Finding the DDR museum we were pleased to see a sign outside saying it was air conditioned, but not so pleased to see the queue snaking past the sign. We paid our €6 and joined the crowd waiting for the little green man traffic light to tell us our ticket was OK to enter. As we entered it would seem that the whole of Berlin had descended on the museum today – it was packed. The place is an interactive look at life in East Germany; behind the wall. It started off by telling us about the wall itself – I never realised there was a patch of sand in the middle of it, I guess it was so they could see footprints of anyone who made it through the death zone. The exhibits then went on to show the things people used every day, what they ate, watched on TV, where they lived, what they wore, earned and all sorts of other interesting bits of information. There was even a section on why Germans love to get their kit off on holiday – turns out it’s mainly the people who used to live in East Germany and once the country was reunified the West Germans asked for all the nudist beaches to come ‘textile’ ones and vice versa!
The only problem was the place had been designed to be interactive, so a lot of the information was in cupboards and drawers that you had to open – and with the place being packed this wasn’t always that easy. Often we ended up missing sections simply because of the crowd around the exhibits. That said it was a great exhibition and if you’re ever in Berlin I would also recommend it, and as it’s only six Euro each we might pop in again on another visit to Berlin and see the rest of it.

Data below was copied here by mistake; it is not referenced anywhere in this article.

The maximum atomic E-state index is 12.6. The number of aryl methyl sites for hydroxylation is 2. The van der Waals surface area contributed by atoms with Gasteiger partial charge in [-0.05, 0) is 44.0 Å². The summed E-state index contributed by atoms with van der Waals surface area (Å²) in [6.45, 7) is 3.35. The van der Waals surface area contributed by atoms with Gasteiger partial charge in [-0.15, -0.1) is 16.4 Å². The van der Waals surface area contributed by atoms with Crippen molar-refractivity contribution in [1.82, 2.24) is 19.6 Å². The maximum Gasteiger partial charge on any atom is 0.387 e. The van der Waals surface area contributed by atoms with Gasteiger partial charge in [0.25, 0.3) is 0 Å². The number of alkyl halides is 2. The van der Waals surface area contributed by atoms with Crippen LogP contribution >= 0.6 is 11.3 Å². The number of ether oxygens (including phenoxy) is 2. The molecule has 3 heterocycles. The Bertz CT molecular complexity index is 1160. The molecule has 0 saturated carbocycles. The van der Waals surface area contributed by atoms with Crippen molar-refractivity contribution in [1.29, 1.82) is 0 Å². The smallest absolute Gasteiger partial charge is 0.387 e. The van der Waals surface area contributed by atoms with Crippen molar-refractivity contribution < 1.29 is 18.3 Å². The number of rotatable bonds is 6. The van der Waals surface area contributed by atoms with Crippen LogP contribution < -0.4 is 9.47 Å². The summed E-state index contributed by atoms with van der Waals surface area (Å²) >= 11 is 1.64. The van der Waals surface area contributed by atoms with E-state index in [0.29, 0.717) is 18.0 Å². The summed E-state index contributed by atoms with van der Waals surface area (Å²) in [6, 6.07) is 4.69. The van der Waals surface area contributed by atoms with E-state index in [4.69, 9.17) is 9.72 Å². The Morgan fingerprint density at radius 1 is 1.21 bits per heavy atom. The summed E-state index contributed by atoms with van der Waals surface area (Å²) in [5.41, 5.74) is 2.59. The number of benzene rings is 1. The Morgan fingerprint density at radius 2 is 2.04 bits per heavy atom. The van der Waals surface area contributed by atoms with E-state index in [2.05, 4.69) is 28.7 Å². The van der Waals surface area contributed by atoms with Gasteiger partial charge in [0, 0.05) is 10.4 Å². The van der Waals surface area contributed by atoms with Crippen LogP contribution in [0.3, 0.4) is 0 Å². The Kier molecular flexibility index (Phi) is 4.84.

As we stepped out of the museum the heat hit like the doors opening on an aircraft, and we immediately decided to head back to Dave and release Charlie. Outside the museum the police had two men sitting handcuffed and sitting on the floor, a crowd was starting to gather but then one of the big yellow tour buses pulled in so we tore ourselves away from the excitement and jogged to the bus. Jumping on board we stayed downstairs, we were only going one stop back to the U-Bahn station, and looking around it was as if we were still in the museum – we must have been on the oldest bus on the circuit.
The U-Bahn was as efficient as ever and by 1.30pm we were back at the stellplatz. I sank into the camping chair dizzy from the heat, while Jay released Charlie who was much cooler than we were.
This afternoon has been spent sitting in our camping chairs watching the thermometer on our alarm clock. In the shade it stayed at a consistent 40C (that’s 104F in old money), we moved into the sun for five minutes, but had to put it back into the shade when it shot up to 50C (122F) as I worried it might break.
We must be getting used to the heat as it’s the hottest we’ve ever been, even hotter than Croatia and at the time that was stupidly hot, and yet we’re coping. Jay’s done a bit more fibreglass repairing of Dave and Charlie and I have snoozed. At 5.30pm it cooled down to 36c in the shade. Charlie reappeared from under the van, his tummy was lovely and cool – he’s one clever pooch – and Jay decided it was too hot for a beard, so shaved it off!
Just after 6 we headed out to Tegel for a bite to eat. After three attempts I managed to get a top up for our German internet SIM which we bought all those months ago when we were here last year – if you’re reading this, then it worked!! After which we went to the Hax’nHaus we’d spotted earlier Jay went for the Schweinshax’n (pigs knuckle) and I went for the Lammhax’n (lamb knuckle). For the price of a small house in Bulgaria we ate enough meat to add the meat sweats to our heat sweats. Charlie bagged himself a bone and the others were popped into a doggy bag for him to enjoy at a later day. Storms, rain and cooler temperatures are on the forecast for tomorrow, and after today I’m looking forward to it.